The Many Towns of Lake Tahoe
Here's our insider’s guide to the exclusive adventure travel destination of Tahoe, beyond the lake and the slopes.
There’s no such thing as a bad day in Lake Tahoe. The largest alpine lake in North America isn’t just a body of water; it’s an entire region of towns and mountains lining the circumference of its sparkling shores. But even more so, Lake Tahoe is a state of mind, where rugged adventure and California culture converge—and where athletes, celebrities, and families all have a place.
The Lake Tahoe that we know today—the luxury winter getaway and high-end vacation destination—made its first big leap into the national, and even international, spotlight in 1960 when it hosted the Winter Olympics. Since then, the area, which is dotted with quaint lakeside towns and posh mountaintop resorts, has been a year-round destination for hardcore adventurists and laidback enthusiasts alike.
On the North Shore alone, you’ll find a diverse collection of attractions centered on a trio of distinct towns brimming with culture, cuisine, and opportunities for adventure. Here’s how to have a perfect day in each of them.
There are two Truckees you should know: the one on top of the mountain, and the one on the shores of the lake. Up high, you’ll find Northstar Ski Resort, where the mountains beckon year-round—the hiking is as exceptional as the skiing—as well as Lake Tahoe’s most luxurious private vacation homes, including Exclusive Resorts’ collection of four-bedroom residences. Northstar is also home to an ice-skating rink and a handful of casual restaurants at the Village, as well as the Ritz-Carlton Lake Tahoe, where you’ll find one of the area’s best après-ski scenes at the Living Room lounge. (Added bonus: During peak season, celebrity sightings are virtually guaranteed there.)
Meanwhile, head down the mountain and you’ll find the quaint town of Truckee, a former logging and railway hub whose old brick storefronts still stand—only today they are filled with upscale shops and restaurants. An air of history still persists along Donner Pass Road (named for the infamous Donner Party)—you’ll even see the old Hotel Rex sign advertising $1 “steam-heated” rooms. Stop by the Cornerstone Bakery for heavenly croissants and scones, before hitting one of the many art galleries, like Riverside Studios, which showcases the handmade works of five local artists, from colorful ceramics to one-of-a-kind jewelry. Unwind after a day on the mountain with a glass of wine at Uncorked or a brew (made with water from Lake Tahoe!) at Alibi Ale Works, then head to Restaurant Trokay for a multi-course farm-to-table meal.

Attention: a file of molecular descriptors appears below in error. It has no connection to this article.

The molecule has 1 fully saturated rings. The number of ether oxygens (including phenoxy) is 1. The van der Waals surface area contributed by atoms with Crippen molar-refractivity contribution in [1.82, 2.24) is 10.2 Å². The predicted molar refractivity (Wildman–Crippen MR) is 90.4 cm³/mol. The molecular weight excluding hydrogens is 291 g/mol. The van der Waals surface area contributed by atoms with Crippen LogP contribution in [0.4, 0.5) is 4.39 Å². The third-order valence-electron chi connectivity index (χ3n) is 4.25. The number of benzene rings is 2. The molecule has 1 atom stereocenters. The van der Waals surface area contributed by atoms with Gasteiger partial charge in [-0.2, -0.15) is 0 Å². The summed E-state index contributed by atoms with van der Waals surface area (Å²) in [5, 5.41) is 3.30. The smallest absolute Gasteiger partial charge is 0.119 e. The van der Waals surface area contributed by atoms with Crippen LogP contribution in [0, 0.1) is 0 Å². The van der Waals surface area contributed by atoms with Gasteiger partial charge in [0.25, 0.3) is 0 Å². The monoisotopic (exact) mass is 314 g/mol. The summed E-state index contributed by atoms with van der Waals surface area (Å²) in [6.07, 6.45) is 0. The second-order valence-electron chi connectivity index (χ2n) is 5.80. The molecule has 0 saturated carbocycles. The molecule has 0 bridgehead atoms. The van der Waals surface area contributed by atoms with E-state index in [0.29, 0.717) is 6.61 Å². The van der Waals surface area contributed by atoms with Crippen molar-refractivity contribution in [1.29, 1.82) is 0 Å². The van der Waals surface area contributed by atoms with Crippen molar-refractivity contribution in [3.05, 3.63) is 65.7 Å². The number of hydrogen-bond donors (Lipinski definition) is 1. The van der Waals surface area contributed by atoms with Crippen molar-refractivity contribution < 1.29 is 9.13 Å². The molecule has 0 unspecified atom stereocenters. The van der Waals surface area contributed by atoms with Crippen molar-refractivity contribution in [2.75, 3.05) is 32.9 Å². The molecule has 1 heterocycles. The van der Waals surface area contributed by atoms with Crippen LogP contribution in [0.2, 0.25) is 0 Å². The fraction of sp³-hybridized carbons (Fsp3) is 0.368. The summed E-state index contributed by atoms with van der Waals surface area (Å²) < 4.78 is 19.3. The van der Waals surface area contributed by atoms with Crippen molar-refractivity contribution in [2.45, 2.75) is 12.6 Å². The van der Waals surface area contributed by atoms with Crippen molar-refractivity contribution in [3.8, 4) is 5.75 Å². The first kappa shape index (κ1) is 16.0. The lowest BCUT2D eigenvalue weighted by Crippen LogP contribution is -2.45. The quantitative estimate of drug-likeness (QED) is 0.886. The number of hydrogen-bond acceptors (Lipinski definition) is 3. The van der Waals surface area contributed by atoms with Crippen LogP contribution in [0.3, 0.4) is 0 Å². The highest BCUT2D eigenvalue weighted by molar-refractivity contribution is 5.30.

Eight miles from Northstar, this little town’s main street runs parallel to Lake Tahoe, serving the occasional glimpse of its sparkling waters from in-between towering pines. You’ll find a bit of everything here—all with a prevailing nostalgia for those golden days of Tahoe’s Olympic fame. Embrace it by heading first to Sierra Shirts & Shades. Housed in an actual log cabin, the shop is crammed with every manner of souvenirs—including vintage Tahoe ski posters and carved wooden bear statues. Next, make your way to Brockway Art & Culinary Antiques, where an eclectic collection of art and curios is sold in a former bakery storefront. For more examples of old-school Tahoe, head down North Lake Boulevard and pick out the many retro motel signs lining the street—their neon still blinks with vacancies. Along the way, stop by a few more spots, both classic and new: Grab a waffle cone (or a hot chocolate) at the Sweet Tahoe Time barn window; shop whimsical fashions and housewares at Wild Society; rent a paddleboard for a glide across the lake at Adrift, and grab a casual lunch by the water at Jason’s Beachside Grille.
Along the western shores of Lake Tahoe, at the head of the Truckee River, this town is another waterside gem with exceptional dining and shopping. Stop by Tahoe House Bakery and Gourmet whether you’re hungry or not: Its freshly baked bread and mouthwatering homemade hot sauces are perfect to-go treats. For a more substantial breakfast, head to Fire Sign Café, a classic diner where the plates are piled high with pancakes, hash browns, and omelets. Pick up some elevated souvenirs at Tahoe Trunk Show, which sells artistic laser-cut wooden maps and handmade mugs depicting the region. For dinner, make a reservation at Christy Hill. The upscale restaurant blends modern American cuisine with international influences in dishes like Moroccan-spiced lamb loin and Mediterranean-inspired black cod with sundried tomato relish. Finally, finish the night at Pioneer Cocktail Club, where you can toast to a day well spent with a hot toddy, a tiki rum punch, or a stiff Old Fashioned.
WHERE TO STAY IN TAHOE
Tucked into the forest, Exclusive Resorts' luxe, newly-renovated, four-bedroom ski-in/ski-out vacation residences sit mid-mountain at Northstar and boast media rooms outfitted with Sonos sound systems, private hot tubs, and fire pits. Get access to the nearby Tree House, ready for family fun with a heated outdoor pool, fitness center, game room, and lounge.
Select photos courtesy of Jackie Caradonio.